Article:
One of the most crucial problems affecting the world today is the scarcity of potable water. In a bid to make clean water available at low cost, Ramakrishna Mallampati, a PhD candidate at the National University of Singapore (NUS), experimented with water treatment techniques using materials that are easily available, and came up with novel ways to purify water using the peels of apples and tomatoes. This is the first time that the peels of the two fruits have been used to remove different types of pollutants in water.
The studies were conducted under the guidance of Associate Professor Suresh Valiyaveettil of the Department of Chemistry at the NUS Faculty of Science. The NUS team hopes that their water purification methods can benefit communities living in places where there is little electricity or resources to set up a water purification plant.
The scarcity of clean water is expected to worsen in the future due to over usage, lack of conservation methods and dwindling natural supply of clean water, even in countries with significant water resources. Many hazardous pollutants enter the water supply through many channels, including waste disposal, industry effluent release or rain water drainage. Such pollutants need to be removed before the water can be consumed. However, most water purification technologies are not accessible to economically disadvantaged people around the world.
The challenge for scientists is to develop robust water purification methods that could carry out water treatment at low cost, with minimal energy consumption and using less chemicals in the process so as to reduce negative impact on the environment.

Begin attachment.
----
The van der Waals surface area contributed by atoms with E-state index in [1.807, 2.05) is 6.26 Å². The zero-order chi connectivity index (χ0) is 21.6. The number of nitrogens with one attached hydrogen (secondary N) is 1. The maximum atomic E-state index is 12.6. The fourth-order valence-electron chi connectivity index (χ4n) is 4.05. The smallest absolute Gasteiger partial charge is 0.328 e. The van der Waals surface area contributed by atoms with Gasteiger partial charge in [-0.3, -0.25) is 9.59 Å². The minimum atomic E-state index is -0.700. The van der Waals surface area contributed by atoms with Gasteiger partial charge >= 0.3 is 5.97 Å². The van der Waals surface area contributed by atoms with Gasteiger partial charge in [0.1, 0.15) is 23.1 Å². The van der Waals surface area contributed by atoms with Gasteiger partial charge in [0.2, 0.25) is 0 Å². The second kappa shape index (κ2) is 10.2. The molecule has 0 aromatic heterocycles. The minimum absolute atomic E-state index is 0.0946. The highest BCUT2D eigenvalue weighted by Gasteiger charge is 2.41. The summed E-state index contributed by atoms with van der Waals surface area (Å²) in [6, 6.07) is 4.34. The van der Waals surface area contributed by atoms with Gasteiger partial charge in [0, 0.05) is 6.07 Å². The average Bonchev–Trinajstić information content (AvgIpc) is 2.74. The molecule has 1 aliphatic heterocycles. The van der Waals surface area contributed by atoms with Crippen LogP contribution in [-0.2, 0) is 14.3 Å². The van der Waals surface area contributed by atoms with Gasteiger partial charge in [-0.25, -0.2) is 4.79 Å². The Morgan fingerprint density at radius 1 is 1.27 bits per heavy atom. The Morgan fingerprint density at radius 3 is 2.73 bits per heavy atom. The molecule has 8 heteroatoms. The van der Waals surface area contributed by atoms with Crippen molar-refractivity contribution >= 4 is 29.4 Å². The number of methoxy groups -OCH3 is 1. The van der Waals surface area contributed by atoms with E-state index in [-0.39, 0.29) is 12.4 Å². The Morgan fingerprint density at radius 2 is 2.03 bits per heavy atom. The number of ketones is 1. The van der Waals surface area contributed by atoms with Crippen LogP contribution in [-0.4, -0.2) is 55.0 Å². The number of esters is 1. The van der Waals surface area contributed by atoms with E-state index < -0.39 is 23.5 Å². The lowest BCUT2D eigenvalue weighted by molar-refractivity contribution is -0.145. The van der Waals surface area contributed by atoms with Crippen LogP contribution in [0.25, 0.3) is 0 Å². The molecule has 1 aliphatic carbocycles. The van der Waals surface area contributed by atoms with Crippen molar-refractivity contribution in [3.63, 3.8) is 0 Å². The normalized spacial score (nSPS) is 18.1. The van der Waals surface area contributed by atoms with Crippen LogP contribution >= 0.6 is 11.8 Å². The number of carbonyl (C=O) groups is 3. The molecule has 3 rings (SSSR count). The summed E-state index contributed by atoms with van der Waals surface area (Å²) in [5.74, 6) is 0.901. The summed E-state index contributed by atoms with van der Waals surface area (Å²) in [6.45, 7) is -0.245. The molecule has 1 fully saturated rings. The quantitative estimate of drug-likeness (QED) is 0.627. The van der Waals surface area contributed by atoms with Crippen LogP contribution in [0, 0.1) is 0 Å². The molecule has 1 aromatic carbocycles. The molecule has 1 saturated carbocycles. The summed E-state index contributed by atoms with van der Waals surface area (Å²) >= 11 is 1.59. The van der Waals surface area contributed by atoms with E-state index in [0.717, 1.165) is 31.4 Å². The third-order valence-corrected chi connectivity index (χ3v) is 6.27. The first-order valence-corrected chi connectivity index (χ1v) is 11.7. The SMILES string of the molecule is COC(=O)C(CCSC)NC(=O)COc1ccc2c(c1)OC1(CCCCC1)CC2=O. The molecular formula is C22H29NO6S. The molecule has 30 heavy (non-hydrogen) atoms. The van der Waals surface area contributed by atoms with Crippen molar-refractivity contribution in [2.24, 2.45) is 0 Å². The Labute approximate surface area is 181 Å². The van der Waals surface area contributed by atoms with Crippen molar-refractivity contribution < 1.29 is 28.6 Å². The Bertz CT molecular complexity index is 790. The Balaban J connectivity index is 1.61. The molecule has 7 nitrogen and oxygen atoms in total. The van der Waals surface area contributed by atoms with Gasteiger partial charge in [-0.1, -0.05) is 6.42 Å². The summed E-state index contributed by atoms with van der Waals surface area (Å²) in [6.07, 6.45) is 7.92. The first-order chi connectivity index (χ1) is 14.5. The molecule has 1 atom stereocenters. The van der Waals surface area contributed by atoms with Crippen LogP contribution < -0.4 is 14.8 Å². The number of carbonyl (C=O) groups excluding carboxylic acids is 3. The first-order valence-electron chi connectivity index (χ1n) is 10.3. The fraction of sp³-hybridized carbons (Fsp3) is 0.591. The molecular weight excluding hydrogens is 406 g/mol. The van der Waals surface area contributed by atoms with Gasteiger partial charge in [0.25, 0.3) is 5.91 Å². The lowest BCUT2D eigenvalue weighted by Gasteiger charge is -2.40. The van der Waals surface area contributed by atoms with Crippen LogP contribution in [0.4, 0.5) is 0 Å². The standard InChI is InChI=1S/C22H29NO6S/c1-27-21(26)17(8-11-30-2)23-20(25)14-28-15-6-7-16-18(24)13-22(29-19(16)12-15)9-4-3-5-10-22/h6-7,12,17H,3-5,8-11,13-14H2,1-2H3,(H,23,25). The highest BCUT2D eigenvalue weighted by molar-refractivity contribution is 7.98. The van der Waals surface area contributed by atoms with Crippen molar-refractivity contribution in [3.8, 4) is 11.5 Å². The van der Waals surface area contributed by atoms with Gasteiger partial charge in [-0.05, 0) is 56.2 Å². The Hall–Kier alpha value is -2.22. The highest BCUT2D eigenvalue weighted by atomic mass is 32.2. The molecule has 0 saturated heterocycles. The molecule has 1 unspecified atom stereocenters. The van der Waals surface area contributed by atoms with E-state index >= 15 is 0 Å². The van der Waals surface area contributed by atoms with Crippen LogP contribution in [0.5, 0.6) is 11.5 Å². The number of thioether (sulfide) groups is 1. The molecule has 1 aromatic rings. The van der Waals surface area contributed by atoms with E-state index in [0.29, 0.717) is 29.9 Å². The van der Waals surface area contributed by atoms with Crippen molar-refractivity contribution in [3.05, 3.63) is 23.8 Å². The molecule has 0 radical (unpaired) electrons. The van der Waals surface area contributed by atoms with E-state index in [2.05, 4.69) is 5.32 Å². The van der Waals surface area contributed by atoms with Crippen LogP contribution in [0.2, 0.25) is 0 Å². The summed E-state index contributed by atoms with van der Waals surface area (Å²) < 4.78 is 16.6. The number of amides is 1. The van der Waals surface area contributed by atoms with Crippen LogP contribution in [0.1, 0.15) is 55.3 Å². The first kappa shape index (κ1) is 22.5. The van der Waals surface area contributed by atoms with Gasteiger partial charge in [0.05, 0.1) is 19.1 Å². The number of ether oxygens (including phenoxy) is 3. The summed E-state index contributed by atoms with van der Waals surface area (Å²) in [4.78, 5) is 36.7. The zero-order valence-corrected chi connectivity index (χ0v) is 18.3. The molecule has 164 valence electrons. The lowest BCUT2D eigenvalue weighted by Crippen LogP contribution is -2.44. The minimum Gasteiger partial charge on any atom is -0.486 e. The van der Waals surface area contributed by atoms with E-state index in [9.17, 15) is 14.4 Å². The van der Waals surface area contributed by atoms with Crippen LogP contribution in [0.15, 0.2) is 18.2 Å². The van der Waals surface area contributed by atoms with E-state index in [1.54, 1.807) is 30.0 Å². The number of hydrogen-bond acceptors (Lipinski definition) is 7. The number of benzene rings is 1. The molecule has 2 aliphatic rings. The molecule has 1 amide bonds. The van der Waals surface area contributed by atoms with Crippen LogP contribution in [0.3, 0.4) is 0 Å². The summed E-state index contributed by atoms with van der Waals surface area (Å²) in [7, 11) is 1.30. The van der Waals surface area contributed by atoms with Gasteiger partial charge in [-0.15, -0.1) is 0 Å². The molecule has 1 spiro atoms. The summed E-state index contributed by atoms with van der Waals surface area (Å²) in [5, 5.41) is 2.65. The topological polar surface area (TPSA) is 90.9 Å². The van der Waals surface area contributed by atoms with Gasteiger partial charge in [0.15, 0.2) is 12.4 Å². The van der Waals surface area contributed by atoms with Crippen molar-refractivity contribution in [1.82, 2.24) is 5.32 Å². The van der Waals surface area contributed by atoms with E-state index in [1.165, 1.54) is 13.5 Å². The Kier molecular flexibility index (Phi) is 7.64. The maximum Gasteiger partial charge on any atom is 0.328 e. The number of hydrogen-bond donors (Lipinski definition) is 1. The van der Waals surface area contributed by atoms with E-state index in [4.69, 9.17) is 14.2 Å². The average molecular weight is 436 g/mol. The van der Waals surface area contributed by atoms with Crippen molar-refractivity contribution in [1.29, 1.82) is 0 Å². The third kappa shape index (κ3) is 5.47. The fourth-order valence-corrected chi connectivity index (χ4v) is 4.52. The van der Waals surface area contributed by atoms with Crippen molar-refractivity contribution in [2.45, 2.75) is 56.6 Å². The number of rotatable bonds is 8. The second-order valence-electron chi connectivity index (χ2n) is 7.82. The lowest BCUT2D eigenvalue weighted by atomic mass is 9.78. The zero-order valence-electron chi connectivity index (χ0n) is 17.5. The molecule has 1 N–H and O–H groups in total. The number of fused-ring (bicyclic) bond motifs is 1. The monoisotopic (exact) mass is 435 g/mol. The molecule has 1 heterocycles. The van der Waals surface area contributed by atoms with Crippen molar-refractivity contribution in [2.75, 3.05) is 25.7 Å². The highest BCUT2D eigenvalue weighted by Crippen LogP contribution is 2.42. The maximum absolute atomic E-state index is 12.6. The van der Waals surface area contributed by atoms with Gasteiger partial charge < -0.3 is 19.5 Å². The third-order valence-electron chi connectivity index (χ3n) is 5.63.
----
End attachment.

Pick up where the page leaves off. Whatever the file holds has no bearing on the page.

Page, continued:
Tomato is the second most consumed vegetable in the world, with approximately 30 per cent consumed as processed products. The disposal of the tomato skin and its other fibrous materials is an economic waste for many food processing industries.
Ramakrishna evaluated the effectiveness of tomato peel as an adsorbent by using different pollutants. He also studied the structure of the tomato peels to assess their efficiency as biomaterials to remove toxic metal ions and organic pollutants from water. In addition, factors such as the pH, nature and amount of adsorbent used for extraction were considered to establish the optimum conditions under which tomato peel could remove various pollutants from water.
His study revealed that tomato peels can effectively remove different contaminants in water, including dissolved organic and inorganic chemicals, dyes and pesticides, and they can also be used in large scale applications. The results were published in the Royal Society of Chemistry journal RSC Advances in September 2012.
In addition to tomato peels, Ramakrishna also explored the viability of using the peels of apples for water purification, as apple peels are easily available as biowaste from food processing industries and they are biodegradable. Similar to tomato peels, apple peels can also remove a range of dissolved water pollutants through the adsorption process. In order to enhance the ability of apple peels towards extraction of negatively charged pollutants, Ramakrishna immobilised naturally occurring zirconium oxides onto the surface of apple peels. Zirconium loaded apple peels were found to be able to extract anions such as phosphate, arsenate, arsenite, and chromate ions from aqueous solutions. This method of water purification can also be used for large scale applications.
Both Ramakrishna and Suresh hope that the findings on the use apple and tomato peels for water purification can be applied to benefit economically and technologically disadvantaged farmers living in remote villages, who depend on contaminated ground water or local rivers for their daily water needs. They intend to work with non-governmental organisations to transfer their research findings and knowledge to benefit the people. Ramakrishna and other students in Assoc Prof Suresh’s research group are now looking into the use of other fruit peels and natural fibers for water purification.